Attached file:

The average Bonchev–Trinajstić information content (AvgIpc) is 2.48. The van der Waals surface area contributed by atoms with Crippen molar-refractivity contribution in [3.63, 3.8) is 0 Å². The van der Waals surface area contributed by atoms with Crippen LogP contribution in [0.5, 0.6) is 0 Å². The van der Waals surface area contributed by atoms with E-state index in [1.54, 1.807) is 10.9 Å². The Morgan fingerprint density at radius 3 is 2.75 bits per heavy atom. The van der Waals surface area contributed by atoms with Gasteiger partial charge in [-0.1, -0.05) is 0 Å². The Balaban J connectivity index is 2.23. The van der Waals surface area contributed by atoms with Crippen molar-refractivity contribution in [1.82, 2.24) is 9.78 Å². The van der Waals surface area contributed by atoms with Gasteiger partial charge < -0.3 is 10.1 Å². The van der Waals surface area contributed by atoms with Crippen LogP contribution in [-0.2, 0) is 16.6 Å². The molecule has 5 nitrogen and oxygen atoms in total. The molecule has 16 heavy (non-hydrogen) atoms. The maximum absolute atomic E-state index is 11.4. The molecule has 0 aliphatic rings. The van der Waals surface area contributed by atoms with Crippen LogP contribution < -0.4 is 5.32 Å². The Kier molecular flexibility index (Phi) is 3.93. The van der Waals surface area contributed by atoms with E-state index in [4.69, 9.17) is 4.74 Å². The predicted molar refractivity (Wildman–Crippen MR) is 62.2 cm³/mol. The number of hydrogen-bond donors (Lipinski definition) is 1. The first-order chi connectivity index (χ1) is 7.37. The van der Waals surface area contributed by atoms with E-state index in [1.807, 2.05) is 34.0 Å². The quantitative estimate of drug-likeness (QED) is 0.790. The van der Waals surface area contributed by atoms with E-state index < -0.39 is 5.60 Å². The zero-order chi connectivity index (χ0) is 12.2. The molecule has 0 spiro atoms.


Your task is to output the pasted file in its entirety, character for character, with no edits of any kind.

The average Bonchev–Trinajstić information content (AvgIpc) is 2.48. The van der Waals surface area contributed by atoms with Crippen molar-refractivity contribution in [3.63, 3.8) is 0 Å². The van der Waals surface area contributed by atoms with Crippen LogP contribution in [0.5, 0.6) is 0 Å². The van der Waals surface area contributed by atoms with E-state index in [1.54, 1.807) is 10.9 Å². The Morgan fingerprint density at radius 3 is 2.75 bits per heavy atom. The van der Waals surface area contributed by atoms with Gasteiger partial charge in [-0.1, -0.05) is 0 Å². The Balaban J connectivity index is 2.23. The van der Waals surface area contributed by atoms with Crippen molar-refractivity contribution in [1.82, 2.24) is 9.78 Å². The van der Waals surface area contributed by atoms with Gasteiger partial charge < -0.3 is 10.1 Å². The van der Waals surface area contributed by atoms with Crippen LogP contribution in [-0.2, 0) is 16.6 Å². The molecule has 5 nitrogen and oxygen atoms in total. The molecule has 16 heavy (non-hydrogen) atoms. The maximum absolute atomic E-state index is 11.4. The molecule has 0 aliphatic rings. The van der Waals surface area contributed by atoms with Crippen LogP contribution < -0.4 is 5.32 Å². The Kier molecular flexibility index (Phi) is 3.93. The van der Waals surface area contributed by atoms with E-state index in [4.69, 9.17) is 4.74 Å². The predicted molar refractivity (Wildman–Crippen MR) is 62.2 cm³/mol. The number of hydrogen-bond donors (Lipinski definition) is 1. The first-order chi connectivity index (χ1) is 7.37. The van der Waals surface area contributed by atoms with E-state index in [1.807, 2.05) is 34.0 Å². The quantitative estimate of drug-likeness (QED) is 0.790. The van der Waals surface area contributed by atoms with E-state index < -0.39 is 5.60 Å². The zero-order chi connectivity index (χ0) is 12.2. The molecule has 0 spiro atoms.